According to Rambam (mt, Laws of Megilla 2:14), Rashba, and Ritva (Megilla 4a), the mitzva of eating and drinking is only during the day, as the verse in Esther says “days.” ma 695:6 cites Kol Bo as stating that some have a custom not to eat meat at night, so as not to mistakenly think that this counts as the Purim meal. On the other hand, Raavya maintains that one must have a meal with meat and wine at night, just as it is a mitzva to read the Megilla at night in addition to the main reading of the day. The only difference is that the main, more dignified meal must take place during the day. Baĥ concurs. Tosafot (Megilla 4a) also seem to agree that there is a mitzva to have a festive meal at night as well. Rema 695:1 rules similarly in the name of Mahari Brin, as do mb ad loc. 3, Kaf Ha-ĥayim 695:4. Either way, it is clear, according to the simple understanding of the issue, that one enhances the mitzva by engaging in all types of joyous activities throughout the day, as is customary.

[10]. It is a mitzva to make an elaborate Purim meal, as Rambam, Tur, and Rema state. It seems that according to these authorities, the meal should be even more elaborate than a Yom Tov meal. The term “joy” includes eating meat and drinking wine, as the Sages state in Pesaĥim 109a regarding Yom Tov. Even though the obligation to eat meat on Yom Tov used to relate specifically to the meat of a peace offering (shelamim), there is nonetheless a mitzva to eat meat on Yom Tov even after the destruction of the Temple, since doing so makes one happy, as sah 529:7 and bhl 529:2 explain. See Yeĥaveh Da’at 6:33. Eating chicken also brings joy, as the Gemara and Tosafot in Beitza 10b indicate.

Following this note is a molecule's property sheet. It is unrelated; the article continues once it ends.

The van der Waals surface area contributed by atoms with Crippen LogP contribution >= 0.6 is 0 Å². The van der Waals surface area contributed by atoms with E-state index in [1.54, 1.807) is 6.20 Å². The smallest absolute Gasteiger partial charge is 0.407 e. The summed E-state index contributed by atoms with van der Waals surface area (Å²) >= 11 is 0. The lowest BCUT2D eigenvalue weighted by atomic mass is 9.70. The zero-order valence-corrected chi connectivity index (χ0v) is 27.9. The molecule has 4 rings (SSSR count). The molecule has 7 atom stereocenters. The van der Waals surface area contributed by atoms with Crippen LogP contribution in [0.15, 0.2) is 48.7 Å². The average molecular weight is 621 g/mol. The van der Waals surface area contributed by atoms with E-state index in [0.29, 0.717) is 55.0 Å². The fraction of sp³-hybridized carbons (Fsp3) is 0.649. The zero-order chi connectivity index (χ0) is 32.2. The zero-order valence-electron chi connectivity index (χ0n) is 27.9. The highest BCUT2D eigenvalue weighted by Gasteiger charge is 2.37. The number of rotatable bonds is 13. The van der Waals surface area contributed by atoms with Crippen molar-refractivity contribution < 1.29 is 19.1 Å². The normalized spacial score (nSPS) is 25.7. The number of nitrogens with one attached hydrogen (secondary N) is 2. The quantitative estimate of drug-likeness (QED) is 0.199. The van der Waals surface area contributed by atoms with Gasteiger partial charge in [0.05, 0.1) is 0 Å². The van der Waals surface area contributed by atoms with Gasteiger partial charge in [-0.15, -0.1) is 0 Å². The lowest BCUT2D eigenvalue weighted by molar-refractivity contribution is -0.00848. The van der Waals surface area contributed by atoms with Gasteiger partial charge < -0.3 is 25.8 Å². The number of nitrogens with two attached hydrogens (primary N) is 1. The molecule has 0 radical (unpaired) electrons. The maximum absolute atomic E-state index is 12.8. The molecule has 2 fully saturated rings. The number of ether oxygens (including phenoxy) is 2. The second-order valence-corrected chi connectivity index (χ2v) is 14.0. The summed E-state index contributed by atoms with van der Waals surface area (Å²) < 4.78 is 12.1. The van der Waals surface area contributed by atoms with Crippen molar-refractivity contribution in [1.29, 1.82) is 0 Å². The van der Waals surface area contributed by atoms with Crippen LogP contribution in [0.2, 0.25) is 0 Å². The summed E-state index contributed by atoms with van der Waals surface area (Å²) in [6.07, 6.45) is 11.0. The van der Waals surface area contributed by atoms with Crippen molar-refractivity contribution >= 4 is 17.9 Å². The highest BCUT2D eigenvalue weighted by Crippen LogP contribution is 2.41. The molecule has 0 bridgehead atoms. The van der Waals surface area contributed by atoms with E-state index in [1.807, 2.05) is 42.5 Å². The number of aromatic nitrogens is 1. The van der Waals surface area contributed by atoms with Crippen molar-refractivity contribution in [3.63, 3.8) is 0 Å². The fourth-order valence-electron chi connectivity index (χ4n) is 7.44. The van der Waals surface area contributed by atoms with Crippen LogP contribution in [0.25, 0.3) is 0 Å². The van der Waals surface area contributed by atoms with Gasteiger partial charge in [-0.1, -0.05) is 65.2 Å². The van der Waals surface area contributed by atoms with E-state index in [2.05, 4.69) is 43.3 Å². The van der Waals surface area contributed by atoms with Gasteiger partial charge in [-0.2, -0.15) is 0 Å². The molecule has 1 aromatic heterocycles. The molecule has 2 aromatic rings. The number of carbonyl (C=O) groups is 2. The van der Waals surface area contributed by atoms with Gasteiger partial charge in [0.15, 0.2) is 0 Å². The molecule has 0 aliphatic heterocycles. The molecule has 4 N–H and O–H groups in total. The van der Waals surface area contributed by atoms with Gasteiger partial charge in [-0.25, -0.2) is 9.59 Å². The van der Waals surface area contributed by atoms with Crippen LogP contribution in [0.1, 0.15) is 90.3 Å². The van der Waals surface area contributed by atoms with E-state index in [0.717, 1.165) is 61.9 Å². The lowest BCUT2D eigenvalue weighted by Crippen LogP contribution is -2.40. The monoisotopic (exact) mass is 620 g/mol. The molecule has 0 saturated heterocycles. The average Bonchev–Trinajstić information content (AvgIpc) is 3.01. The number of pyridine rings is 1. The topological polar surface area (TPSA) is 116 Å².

The poskim disagree about whether one must eat bread at the Purim meal. According to Me’iri, Raavya, Maharshal, and Mor U-ketzi’a, one must eat bread, just as it is a mitzva to rejoice on Yom Tov and to eat bread at the meals. Terumat Ha-deshen and ma 695:9 maintain that one does not need to eat bread. They explain that the obligation to eat bread on Yom Tov is not based on the obligation to rejoice, but on the concept of honoring Yom Tov, which the Torah calls, “sacred occasions” (Vayikra 23:4). They similarly disagree about one who forgot to recite Al Ha-nisim in Birkat Ha-mazon (see above ch. 15 n. 19). Nevertheless, mb 695:12 states that one should not repeat Birkat Ha-mazon, since we are lenient in cases of uncertainty about berakhot, and ahs 695:7, 12 rules, on the one hand, that it is a mitzva to eat bread at the Purim meal, but on the other hand, one who forgets Al Ha-nisim does not need to repeat Birkat Ha-mazon, as the obligation to recite Al Ha-nisim in Birkat Ha-mazon cannot be more stringent than the obligation to recite it in the Amida. See Yeĥaveh Da’at 6:89.